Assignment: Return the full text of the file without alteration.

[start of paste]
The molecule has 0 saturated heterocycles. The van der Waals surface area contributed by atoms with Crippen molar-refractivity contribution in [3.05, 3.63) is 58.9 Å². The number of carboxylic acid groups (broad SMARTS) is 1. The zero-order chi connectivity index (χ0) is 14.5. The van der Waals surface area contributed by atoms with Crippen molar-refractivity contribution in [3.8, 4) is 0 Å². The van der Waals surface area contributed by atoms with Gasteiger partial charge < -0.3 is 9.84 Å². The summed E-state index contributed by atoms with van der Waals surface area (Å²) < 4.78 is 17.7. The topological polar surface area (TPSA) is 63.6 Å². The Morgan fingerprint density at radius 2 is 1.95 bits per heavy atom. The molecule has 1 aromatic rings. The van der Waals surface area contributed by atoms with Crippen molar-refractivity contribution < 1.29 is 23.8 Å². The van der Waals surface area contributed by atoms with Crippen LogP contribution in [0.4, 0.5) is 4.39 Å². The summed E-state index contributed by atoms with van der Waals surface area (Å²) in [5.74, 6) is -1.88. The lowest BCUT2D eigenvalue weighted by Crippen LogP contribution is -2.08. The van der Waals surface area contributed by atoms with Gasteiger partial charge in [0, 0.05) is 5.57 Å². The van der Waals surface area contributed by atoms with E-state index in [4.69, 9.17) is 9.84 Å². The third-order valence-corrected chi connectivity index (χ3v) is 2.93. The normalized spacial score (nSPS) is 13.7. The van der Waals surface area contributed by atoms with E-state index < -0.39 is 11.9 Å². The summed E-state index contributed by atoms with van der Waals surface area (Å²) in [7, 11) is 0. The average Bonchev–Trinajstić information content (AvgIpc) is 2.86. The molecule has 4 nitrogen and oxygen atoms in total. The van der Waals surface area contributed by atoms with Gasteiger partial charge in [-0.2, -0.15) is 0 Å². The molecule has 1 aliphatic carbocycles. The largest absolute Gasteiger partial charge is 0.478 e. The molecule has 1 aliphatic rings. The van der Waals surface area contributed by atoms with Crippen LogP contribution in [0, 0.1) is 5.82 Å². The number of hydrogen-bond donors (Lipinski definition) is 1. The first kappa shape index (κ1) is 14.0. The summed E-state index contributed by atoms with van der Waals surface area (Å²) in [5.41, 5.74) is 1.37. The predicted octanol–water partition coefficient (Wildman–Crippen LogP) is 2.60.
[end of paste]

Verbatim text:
The molecule has 0 saturated heterocycles. The van der Waals surface area contributed by atoms with Crippen molar-refractivity contribution in [3.05, 3.63) is 58.9 Å². The number of carboxylic acid groups (broad SMARTS) is 1. The zero-order chi connectivity index (χ0) is 14.5. The van der Waals surface area contributed by atoms with Crippen molar-refractivity contribution in [3.8, 4) is 0 Å². The van der Waals surface area contributed by atoms with Gasteiger partial charge < -0.3 is 9.84 Å². The summed E-state index contributed by atoms with van der Waals surface area (Å²) < 4.78 is 17.7. The topological polar surface area (TPSA) is 63.6 Å². The Morgan fingerprint density at radius 2 is 1.95 bits per heavy atom. The molecule has 1 aromatic rings. The van der Waals surface area contributed by atoms with Crippen molar-refractivity contribution < 1.29 is 23.8 Å². The van der Waals surface area contributed by atoms with Crippen LogP contribution in [0.4, 0.5) is 4.39 Å². The summed E-state index contributed by atoms with van der Waals surface area (Å²) in [5.74, 6) is -1.88. The lowest BCUT2D eigenvalue weighted by Crippen LogP contribution is -2.08. The van der Waals surface area contributed by atoms with Gasteiger partial charge in [0, 0.05) is 5.57 Å². The van der Waals surface area contributed by atoms with E-state index in [4.69, 9.17) is 9.84 Å². The third-order valence-corrected chi connectivity index (χ3v) is 2.93. The normalized spacial score (nSPS) is 13.7. The van der Waals surface area contributed by atoms with E-state index < -0.39 is 11.9 Å². The summed E-state index contributed by atoms with van der Waals surface area (Å²) in [7, 11) is 0. The average Bonchev–Trinajstić information content (AvgIpc) is 2.86. The molecule has 4 nitrogen and oxygen atoms in total. The van der Waals surface area contributed by atoms with Gasteiger partial charge in [-0.2, -0.15) is 0 Å². The molecule has 1 aliphatic carbocycles. The largest absolute Gasteiger partial charge is 0.478 e. The molecule has 1 aliphatic rings. The van der Waals surface area contributed by atoms with Crippen LogP contribution in [0, 0.1) is 5.82 Å². The number of hydrogen-bond donors (Lipinski definition) is 1. The first kappa shape index (κ1) is 14.0. The summed E-state index contributed by atoms with van der Waals surface area (Å²) in [5.41, 5.74) is 1.37. The predicted octanol–water partition coefficient (Wildman–Crippen LogP) is 2.60.